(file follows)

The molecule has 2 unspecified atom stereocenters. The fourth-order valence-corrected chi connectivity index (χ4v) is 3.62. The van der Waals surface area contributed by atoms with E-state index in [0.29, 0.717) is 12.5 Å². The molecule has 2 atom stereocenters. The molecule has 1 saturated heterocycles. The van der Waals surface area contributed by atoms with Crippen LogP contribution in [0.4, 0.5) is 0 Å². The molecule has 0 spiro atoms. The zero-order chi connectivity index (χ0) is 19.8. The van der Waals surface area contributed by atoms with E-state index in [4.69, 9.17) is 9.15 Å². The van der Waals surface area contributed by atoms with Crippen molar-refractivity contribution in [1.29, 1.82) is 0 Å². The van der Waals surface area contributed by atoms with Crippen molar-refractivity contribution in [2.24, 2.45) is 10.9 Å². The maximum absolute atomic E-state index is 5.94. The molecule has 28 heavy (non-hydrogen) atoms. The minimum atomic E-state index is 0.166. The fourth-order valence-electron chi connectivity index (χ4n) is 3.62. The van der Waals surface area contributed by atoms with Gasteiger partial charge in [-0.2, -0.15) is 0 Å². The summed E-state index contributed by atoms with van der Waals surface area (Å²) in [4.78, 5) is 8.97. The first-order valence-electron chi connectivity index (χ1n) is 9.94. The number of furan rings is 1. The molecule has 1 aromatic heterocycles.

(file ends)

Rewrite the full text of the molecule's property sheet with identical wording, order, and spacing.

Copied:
The molecule has 2 unspecified atom stereocenters. The fourth-order valence-corrected chi connectivity index (χ4v) is 3.62. The van der Waals surface area contributed by atoms with E-state index in [0.29, 0.717) is 12.5 Å². The molecule has 2 atom stereocenters. The molecule has 1 saturated heterocycles. The van der Waals surface area contributed by atoms with Crippen LogP contribution in [0.4, 0.5) is 0 Å². The molecule has 0 spiro atoms. The zero-order chi connectivity index (χ0) is 19.8. The van der Waals surface area contributed by atoms with E-state index in [4.69, 9.17) is 9.15 Å². The van der Waals surface area contributed by atoms with Crippen molar-refractivity contribution in [1.29, 1.82) is 0 Å². The van der Waals surface area contributed by atoms with Crippen molar-refractivity contribution in [2.24, 2.45) is 10.9 Å². The maximum absolute atomic E-state index is 5.94. The molecule has 28 heavy (non-hydrogen) atoms. The minimum atomic E-state index is 0.166. The fourth-order valence-electron chi connectivity index (χ4n) is 3.62. The van der Waals surface area contributed by atoms with Gasteiger partial charge in [-0.2, -0.15) is 0 Å². The summed E-state index contributed by atoms with van der Waals surface area (Å²) in [4.78, 5) is 8.97. The first-order valence-electron chi connectivity index (χ1n) is 9.94. The number of furan rings is 1. The molecule has 1 aromatic heterocycles.